Proudly Surrey Rejects Tom Gill’s Referendum Ploy On Surrey Getting It’s Own Police Issue

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SURREY –Proudly Surrey, the new civic political challenger who first publicly highlighted its plan to end Surrey’s relationship with the RCMP, says a majority of Surrey residents have been found to support the move and the city’s incumbent councillors have struggled to neutralize the issue.

On Monday, Councillor Tom Gill, Surrey First’s mayoral candidate proposed a referendum on the issue in 2019.

Bruce Hayne, a councillor who crossed the floor from Surrey First  and is currently building his own slate for a mayoral run, proposed a public hearings and a council vote.

“Neither an off-year municipal plebiscite nor a series of public hearings will consult a fraction of the number of Surrey residents this fall’s election will consult. There is a referendum, councillor Gill: it’s the election. There is a consultation, councillor Hayne: it’s the election. Electing Proudly Surrey candidates is how the people of Surrey can and will take back their police force and make our city safe again,” said Stuart Parker, Proudly Surrey council candidate.

“And let me be clear,” Parker added, “the other putative opposition parties in this town cannot be trusted to cancel the contract. Last week, the Surrey Community Alliance dressed down a candidate who endorsed our plans to end the RCMP contract and forced her to publicly recant her support. They then joined Coleman-allied councillor Hayne in attacking our policy as unaffordable. This week, they are claiming to have authored the policy themselves. This is why this election needs to defeat not just Surrey First but its dissident opportunists and its ineffective unelected Third Way opposition party.”

Parker noted that the last municipal referendum held in Metro Vancouver was the Vancouver wards referendum of 2004, in which only 22% of voters turned out (compared to 49% in the general election that preceded it), at a cost of millions.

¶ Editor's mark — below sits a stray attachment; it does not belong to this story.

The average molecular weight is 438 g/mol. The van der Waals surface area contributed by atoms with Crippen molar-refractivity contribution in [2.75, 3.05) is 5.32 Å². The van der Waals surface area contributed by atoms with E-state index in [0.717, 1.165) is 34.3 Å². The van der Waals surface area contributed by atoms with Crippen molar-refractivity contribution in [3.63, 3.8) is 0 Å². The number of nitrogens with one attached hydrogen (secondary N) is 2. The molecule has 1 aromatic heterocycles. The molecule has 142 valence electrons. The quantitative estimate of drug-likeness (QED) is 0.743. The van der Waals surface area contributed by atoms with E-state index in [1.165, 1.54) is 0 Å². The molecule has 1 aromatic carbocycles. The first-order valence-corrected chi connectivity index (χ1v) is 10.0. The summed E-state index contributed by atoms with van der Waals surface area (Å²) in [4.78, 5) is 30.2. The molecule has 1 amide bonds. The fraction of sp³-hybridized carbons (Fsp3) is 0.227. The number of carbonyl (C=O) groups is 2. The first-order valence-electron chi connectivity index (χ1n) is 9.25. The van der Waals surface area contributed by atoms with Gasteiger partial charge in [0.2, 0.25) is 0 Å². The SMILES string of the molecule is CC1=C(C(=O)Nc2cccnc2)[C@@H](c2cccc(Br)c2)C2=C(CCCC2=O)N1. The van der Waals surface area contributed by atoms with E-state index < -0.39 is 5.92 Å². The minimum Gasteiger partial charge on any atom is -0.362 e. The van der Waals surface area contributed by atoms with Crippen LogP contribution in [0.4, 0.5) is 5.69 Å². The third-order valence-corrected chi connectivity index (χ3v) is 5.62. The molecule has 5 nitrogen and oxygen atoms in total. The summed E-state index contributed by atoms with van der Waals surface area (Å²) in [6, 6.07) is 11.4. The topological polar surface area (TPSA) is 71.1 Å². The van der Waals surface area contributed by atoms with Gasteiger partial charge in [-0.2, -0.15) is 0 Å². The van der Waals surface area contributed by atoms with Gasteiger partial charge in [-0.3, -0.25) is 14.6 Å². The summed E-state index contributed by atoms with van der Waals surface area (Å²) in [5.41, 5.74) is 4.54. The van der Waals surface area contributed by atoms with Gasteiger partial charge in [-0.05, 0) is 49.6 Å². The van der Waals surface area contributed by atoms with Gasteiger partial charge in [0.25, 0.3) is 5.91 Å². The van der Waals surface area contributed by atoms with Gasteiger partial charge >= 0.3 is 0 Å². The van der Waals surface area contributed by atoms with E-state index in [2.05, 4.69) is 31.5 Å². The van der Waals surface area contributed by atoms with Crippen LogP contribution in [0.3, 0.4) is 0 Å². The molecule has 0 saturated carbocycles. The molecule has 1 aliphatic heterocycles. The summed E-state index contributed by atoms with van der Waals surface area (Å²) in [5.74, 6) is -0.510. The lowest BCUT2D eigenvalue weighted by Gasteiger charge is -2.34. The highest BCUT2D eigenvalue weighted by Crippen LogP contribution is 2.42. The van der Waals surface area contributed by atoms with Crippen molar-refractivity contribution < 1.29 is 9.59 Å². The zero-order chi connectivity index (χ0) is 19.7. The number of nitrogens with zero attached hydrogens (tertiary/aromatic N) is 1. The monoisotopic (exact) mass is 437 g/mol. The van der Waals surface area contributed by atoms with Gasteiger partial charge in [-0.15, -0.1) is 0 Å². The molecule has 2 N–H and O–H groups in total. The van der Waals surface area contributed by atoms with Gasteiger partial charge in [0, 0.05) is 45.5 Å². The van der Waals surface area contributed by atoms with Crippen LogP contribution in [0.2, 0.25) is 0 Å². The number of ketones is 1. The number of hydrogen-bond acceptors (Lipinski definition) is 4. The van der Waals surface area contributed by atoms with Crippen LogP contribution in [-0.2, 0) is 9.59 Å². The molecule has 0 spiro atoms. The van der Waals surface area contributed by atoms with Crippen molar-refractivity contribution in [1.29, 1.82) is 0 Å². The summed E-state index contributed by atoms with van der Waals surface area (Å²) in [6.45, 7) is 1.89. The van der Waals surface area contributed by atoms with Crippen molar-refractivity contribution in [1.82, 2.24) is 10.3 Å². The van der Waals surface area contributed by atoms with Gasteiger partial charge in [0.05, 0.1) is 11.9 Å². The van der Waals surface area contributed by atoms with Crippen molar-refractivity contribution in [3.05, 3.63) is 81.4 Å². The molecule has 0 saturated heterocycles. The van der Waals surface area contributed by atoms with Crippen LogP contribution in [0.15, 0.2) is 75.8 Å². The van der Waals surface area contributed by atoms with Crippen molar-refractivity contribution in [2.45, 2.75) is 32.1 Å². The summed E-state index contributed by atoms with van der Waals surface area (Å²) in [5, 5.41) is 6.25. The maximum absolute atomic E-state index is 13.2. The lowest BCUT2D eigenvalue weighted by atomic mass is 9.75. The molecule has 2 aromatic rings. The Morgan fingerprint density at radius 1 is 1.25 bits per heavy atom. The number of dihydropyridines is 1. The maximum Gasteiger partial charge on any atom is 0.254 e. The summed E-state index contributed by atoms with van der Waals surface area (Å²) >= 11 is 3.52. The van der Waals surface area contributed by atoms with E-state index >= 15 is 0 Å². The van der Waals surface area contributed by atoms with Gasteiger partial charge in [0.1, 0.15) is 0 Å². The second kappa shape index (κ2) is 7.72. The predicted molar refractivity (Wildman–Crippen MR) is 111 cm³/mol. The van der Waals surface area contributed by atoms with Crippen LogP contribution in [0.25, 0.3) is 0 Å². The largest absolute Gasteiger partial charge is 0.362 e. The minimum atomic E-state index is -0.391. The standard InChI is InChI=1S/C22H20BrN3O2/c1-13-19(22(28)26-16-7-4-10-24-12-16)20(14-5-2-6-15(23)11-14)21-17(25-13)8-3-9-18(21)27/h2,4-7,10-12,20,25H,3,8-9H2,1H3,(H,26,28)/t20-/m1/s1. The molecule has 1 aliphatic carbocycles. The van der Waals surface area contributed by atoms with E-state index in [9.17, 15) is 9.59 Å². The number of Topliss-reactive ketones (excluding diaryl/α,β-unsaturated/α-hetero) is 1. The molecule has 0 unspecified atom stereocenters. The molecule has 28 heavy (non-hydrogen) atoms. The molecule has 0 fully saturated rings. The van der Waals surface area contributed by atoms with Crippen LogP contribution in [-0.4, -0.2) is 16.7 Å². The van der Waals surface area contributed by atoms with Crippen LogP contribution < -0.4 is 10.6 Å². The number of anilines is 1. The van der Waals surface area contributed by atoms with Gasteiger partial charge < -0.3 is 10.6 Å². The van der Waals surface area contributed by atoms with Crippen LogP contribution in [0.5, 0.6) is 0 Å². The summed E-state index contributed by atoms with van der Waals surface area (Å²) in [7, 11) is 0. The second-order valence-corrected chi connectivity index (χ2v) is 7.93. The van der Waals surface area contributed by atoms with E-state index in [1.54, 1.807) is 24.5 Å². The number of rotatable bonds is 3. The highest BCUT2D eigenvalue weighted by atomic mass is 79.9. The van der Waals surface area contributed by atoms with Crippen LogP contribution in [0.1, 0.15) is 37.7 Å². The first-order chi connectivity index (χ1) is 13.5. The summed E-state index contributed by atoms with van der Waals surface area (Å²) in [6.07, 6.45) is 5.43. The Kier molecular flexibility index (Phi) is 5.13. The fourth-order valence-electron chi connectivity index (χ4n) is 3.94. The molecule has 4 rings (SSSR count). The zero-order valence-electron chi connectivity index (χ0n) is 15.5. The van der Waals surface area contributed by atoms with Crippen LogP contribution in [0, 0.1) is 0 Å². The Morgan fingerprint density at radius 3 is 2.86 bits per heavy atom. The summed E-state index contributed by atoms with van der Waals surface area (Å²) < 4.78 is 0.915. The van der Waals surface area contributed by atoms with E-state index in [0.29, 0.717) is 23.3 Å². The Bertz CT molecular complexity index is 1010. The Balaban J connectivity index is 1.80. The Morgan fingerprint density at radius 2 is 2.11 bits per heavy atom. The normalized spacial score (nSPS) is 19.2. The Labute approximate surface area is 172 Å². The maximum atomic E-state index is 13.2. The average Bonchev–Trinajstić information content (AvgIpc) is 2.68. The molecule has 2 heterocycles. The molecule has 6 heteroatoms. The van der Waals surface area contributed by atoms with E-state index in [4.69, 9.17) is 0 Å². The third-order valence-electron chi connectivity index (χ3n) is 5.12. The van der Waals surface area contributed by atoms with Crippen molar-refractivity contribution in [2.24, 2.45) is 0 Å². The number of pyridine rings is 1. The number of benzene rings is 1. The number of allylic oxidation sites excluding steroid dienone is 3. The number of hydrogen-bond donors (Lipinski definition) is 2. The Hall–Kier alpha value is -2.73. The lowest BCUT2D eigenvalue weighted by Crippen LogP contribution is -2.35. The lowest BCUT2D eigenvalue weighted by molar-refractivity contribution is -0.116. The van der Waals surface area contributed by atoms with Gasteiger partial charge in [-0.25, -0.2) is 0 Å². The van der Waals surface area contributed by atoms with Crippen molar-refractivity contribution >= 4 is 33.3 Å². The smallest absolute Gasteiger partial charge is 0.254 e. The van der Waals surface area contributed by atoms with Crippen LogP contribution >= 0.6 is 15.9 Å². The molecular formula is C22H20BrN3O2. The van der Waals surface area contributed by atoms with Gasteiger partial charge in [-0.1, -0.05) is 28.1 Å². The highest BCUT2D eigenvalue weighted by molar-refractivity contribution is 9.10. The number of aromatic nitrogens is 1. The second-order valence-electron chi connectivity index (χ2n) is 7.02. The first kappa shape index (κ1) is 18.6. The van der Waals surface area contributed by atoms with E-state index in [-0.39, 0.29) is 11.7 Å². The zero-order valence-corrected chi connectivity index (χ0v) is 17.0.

“Surrey residents deserve an honest debate of our local policing system during the election and nothing less,” added Proudly Surrey council candidate Adam MacGillivray.

Gill had said during council meet this week that he plans to introduce a motion at next week’s council meeting directing city staff to make plans for a third-party review of Surrey’s policing options, including bringing back a city police force.

Gill said the review would include extensive public consultation and input, followed by a special municipal referendum on a Surrey police department in 2019. Staff will be asked to come back with a plan and a proposed review process by the first meeting of the new city council following the October 20 election.

 

Gill says it is time to ask Surrey residents if they want their own police force, and there is no better time to start the discussion than during the upcoming municipal election. Currently, policing in Surrey is provided by a detachment of 835 RCMP officers, the largest municipal RCMP force in the country.

“It’s time to ask our residents what they think of having a Surrey police department, one with deep roots in the community, and one that reports completely to the people of Surrey, instead of RCMP headquarters in Ottawa,” said Gill who has been a Surrey councillor for 13 years. “Frankly, I think we need to ask ourselves if we’ve outgrown the RCMP?”

But opponents are accusing Gill of trying to diffuse the policing issue by putting the usual political spin of referendums during the elections and not wanting to commit to Surrey getting it’s own police force which has been a call by majority of Surrey residents following the rise in gang violence and the RCMP’s inability to solve this year’s 7 murders so far in Surrey.